Now that we have finished choosing the right V-Ray's GI engines, it is time to understand what problems we may get with our choice and how to solve them.

In general, global illumination has two major problems, or the two common types of artifacts. They are noise and "dirt". Dirt can also be called "smudges", "flakes" or "blotches", but these are all aliases of one type of thing - chaotic abnormal dark spots, especially densely concentrated on the small details of the scene.


The source of noise is quite trivial, it is the lack of GI samples. The HSph. subdivs: in Irradiance map and Subdivs in Brute Force and Light cache are responsible for this. Increasing the values ​​of these parameters will reduce the amount of noise on the GI maps and, consequently, on the final render.


Black, gray, and even excessively bright spots are mainly caused by mixing the Irradiance map component, rendered at low resolution, with the final visualization of higher resolution.

Look at the image on a left. The problem is instantly noticeable. This is a fairly familiar picture for any professional 3D interior visualization artist. Especially clearly these artifacts appear in places where is no direct light and in highly-detailed scene areas, illuminated only by the indirect illumination. For example, they are often on the quaint white ceiling cornices, which are in deep recesses of the ceiling.

Lack of understanding of this problem nature, has led to appearing of extraordinary ways to fight it. The simplest of them is a blind rising up the HSph. subdivs: for IM, Subdivs for LC, changing units, sampling sizes, and just sky-high increase of Subdivs parameter for key light sources in the scene. More targeted was a significant overstatement of interpolation in order to blur the GI. However, the most convoluted methods consist in the following. The camera, intended for the final rendering was cloned and moved across the scene for have several frames of the object, which has the described artifacts. Further, using the scripts, which were actually made for other purposes, created one additional camera and its position was animated. This camera exactly repeated the position the primary and secondary cameras with each new animation frame. The result came out something like fly-through animation, in which the camera flied round the problem objects. Next, were rendered the primary and secondary GI bounces maps for each frame of animation, and simultaneously merged into two maps that are general for each type of bounces. Thus, more detailed and dense GI maps were obtained. After that, these maps were used for the calculation of the only final frame from the first original camera view.

Of course, such specific approaches may eliminate in some sense the problems with the GI, but they are just boring in their implementation and they take the lion's share of the scene setup time, while being inelegant and hasty solutions. It makes no sense to bore ourselves with agonizing adjustment and experimentation for each new scene, achieving a desired result. Understanding the essence of the problem, it is very elementary to fix such problems at similar or even lower computing time cost.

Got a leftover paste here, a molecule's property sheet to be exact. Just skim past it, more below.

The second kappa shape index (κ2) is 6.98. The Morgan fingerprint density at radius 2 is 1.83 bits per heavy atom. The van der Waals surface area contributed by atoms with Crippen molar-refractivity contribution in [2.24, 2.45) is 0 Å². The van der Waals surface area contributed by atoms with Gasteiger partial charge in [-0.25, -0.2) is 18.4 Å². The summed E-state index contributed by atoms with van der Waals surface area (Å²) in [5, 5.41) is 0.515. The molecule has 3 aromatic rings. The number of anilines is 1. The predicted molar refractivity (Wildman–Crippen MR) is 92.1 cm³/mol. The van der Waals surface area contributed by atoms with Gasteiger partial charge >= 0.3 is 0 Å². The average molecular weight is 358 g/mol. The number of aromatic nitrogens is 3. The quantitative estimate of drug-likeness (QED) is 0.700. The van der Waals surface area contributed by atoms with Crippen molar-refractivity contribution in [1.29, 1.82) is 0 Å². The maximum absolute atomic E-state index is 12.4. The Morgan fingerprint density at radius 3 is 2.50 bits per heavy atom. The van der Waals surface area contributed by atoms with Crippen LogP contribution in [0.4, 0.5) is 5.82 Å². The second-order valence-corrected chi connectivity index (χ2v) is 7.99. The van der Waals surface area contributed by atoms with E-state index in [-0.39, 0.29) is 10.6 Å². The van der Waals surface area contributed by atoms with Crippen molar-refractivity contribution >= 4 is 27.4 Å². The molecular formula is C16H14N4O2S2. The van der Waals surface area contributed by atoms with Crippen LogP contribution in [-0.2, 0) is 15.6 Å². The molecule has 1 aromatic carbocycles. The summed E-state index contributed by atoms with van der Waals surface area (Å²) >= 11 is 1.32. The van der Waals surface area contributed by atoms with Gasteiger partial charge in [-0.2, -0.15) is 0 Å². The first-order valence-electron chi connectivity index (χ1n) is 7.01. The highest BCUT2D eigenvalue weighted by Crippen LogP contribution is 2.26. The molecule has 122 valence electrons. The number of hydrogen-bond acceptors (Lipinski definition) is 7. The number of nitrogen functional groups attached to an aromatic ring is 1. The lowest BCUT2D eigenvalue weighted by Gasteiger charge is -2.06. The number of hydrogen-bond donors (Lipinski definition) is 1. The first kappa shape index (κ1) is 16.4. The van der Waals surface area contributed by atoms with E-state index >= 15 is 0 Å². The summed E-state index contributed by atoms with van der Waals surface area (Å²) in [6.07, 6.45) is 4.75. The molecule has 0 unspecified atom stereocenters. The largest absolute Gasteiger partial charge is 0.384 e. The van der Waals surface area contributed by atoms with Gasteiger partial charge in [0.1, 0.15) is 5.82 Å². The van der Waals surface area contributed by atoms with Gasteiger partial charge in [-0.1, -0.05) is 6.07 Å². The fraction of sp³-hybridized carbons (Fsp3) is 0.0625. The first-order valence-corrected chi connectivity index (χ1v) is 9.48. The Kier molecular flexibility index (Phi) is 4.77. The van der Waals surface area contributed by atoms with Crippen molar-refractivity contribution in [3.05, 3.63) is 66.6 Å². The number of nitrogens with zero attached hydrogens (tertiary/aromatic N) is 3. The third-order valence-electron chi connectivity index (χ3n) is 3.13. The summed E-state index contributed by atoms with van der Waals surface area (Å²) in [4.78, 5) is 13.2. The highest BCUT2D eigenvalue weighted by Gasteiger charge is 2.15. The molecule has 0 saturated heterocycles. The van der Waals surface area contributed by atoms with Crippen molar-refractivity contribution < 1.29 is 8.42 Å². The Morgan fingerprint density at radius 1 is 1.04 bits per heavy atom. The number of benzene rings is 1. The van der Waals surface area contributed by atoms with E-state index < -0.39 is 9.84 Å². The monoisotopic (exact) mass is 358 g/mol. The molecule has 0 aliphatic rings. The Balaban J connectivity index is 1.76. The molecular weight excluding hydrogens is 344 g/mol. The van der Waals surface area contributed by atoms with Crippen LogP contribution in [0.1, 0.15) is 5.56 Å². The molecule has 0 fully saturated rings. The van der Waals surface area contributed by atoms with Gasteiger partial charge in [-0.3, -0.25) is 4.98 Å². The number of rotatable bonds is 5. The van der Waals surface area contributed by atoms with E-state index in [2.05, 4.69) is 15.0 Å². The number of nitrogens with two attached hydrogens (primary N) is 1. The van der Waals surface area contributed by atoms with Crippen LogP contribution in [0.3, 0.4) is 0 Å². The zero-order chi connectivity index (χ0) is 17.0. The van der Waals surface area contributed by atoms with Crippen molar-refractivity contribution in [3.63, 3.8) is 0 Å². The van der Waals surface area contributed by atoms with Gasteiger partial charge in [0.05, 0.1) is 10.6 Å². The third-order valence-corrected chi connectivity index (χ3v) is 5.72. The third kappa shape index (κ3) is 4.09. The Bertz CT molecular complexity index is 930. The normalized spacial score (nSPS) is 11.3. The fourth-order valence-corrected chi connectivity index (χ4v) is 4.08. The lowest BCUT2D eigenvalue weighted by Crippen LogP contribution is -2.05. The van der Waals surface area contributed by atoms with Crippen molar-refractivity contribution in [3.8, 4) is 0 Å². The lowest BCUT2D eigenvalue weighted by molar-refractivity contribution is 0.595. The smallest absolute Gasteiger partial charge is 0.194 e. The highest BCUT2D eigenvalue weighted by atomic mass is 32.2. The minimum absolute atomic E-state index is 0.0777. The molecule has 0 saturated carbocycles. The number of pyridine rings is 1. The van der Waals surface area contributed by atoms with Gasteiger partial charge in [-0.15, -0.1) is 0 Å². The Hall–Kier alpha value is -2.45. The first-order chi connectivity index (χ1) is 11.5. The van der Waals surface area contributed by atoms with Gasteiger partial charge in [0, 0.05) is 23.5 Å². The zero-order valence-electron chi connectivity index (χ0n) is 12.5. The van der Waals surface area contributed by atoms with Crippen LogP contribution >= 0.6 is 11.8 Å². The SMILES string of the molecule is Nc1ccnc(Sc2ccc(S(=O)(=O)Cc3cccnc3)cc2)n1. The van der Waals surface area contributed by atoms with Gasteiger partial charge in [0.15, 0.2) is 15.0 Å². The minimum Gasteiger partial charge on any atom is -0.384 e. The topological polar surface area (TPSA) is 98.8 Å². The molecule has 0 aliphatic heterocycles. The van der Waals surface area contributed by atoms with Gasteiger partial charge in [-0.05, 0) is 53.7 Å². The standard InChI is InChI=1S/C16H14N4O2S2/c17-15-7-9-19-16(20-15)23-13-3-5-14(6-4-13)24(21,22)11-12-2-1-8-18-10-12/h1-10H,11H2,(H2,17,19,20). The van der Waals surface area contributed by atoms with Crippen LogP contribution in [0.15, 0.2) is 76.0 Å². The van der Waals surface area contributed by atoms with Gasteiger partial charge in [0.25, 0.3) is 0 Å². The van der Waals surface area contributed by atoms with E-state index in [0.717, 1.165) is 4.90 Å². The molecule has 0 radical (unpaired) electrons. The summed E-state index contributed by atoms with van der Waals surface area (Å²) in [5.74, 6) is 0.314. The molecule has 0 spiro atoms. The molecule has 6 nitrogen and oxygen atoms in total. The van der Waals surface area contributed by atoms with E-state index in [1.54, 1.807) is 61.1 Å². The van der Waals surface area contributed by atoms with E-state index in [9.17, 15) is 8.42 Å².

To realize the nature of the problem, we should return to the principle of IM. In particular, to its way of probing the geometry of the scene at lower resolutions. In most cases, as well as in the universal starting V-Ray configuration, undersampling is used even in the final IM prepass. That is, the color samples of IM are taken from a much lower resolution than the final one. After that, they are interpolated to the desired resolution, while also filling not sampled areas. In the example above, both images were rendered at a resolution of 400 by 500 pixels. The left image was calculated with the value of Max rate: equal to -4. This means that the final prepass of IM was made in 400 by 500 resolution, divided by 2, divided by 2, divided by 2 and again divided by 2. That is, in the resolution of 25 by 31 pixels.

Here is the same render, calculated in 25x31 pixels and then interpolated in Photoshop up to 400x500 pixels.

Gray rectangle to the left is not interpolated render in the resolution of 25x31 pixels. Even with very high values of the interpolation and information about the geometry of the scene, get the small details from such low resolution is simply unrealistic. If two or even three white partitions of our grid at a resolution of 25x31, are marked with one black pixel, and the dark spaces between them all, for example, with one white, then no matter how we interpolate these pixels, after the interpolation they any way will look like blurry smudges. These spots produce those mentioned flakes on the fine details of the scene.

Now you surely understand that to obtain detailed IM and get rid of the stains in the corners, we need to increase the resolution of the last IM prepass. This was done in the previous example in the image on the right. IM was calculated with Max rate: equal to 0, i.e., on the final rendering resolution. The right example has no visible artifacts as well it has much more clearly visible shadows, which not blurred by low-resolution irradiance map interpolation.